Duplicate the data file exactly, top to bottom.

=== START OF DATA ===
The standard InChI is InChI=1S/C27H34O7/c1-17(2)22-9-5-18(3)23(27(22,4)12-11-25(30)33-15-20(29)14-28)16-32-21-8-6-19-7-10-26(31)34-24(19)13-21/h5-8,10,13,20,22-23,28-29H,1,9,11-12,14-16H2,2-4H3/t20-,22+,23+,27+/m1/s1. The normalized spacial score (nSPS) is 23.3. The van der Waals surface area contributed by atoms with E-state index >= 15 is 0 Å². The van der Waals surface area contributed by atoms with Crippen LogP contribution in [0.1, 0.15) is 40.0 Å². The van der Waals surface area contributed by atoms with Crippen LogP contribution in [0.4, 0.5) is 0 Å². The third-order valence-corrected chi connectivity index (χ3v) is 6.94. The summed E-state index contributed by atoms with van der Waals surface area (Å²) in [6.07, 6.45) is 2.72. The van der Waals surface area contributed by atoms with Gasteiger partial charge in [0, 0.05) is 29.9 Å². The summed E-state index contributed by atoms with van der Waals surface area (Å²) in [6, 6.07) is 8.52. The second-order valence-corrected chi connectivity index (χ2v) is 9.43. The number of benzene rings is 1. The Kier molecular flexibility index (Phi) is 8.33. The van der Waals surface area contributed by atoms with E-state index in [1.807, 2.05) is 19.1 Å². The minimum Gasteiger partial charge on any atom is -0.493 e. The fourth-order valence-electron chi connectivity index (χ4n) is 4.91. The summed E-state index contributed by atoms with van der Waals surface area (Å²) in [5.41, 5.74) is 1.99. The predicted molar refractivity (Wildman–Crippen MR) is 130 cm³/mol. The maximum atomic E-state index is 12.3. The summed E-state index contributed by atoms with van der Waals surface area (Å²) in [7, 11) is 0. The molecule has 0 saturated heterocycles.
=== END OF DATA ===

The standard InChI is InChI=1S/C27H34O7/c1-17(2)22-9-5-18(3)23(27(22,4)12-11-25(30)33-15-20(29)14-28)16-32-21-8-6-19-7-10-26(31)34-24(19)13-21/h5-8,10,13,20,22-23,28-29H,1,9,11-12,14-16H2,2-4H3/t20-,22+,23+,27+/m1/s1. The normalized spacial score (nSPS) is 23.3. The van der Waals surface area contributed by atoms with E-state index >= 15 is 0 Å². The van der Waals surface area contributed by atoms with Crippen LogP contribution in [0.1, 0.15) is 40.0 Å². The van der Waals surface area contributed by atoms with Crippen LogP contribution in [0.4, 0.5) is 0 Å². The third-order valence-corrected chi connectivity index (χ3v) is 6.94. The summed E-state index contributed by atoms with van der Waals surface area (Å²) in [6.07, 6.45) is 2.72. The van der Waals surface area contributed by atoms with Gasteiger partial charge in [0, 0.05) is 29.9 Å². The summed E-state index contributed by atoms with van der Waals surface area (Å²) in [6, 6.07) is 8.52. The second-order valence-corrected chi connectivity index (χ2v) is 9.43. The number of benzene rings is 1. The Kier molecular flexibility index (Phi) is 8.33. The van der Waals surface area contributed by atoms with E-state index in [1.807, 2.05) is 19.1 Å². The minimum Gasteiger partial charge on any atom is -0.493 e. The fourth-order valence-electron chi connectivity index (χ4n) is 4.91. The summed E-state index contributed by atoms with van der Waals surface area (Å²) in [5.41, 5.74) is 1.99. The predicted molar refractivity (Wildman–Crippen MR) is 130 cm³/mol. The maximum atomic E-state index is 12.3. The summed E-state index contributed by atoms with van der Waals surface area (Å²) in [7, 11) is 0. The molecule has 0 saturated heterocycles.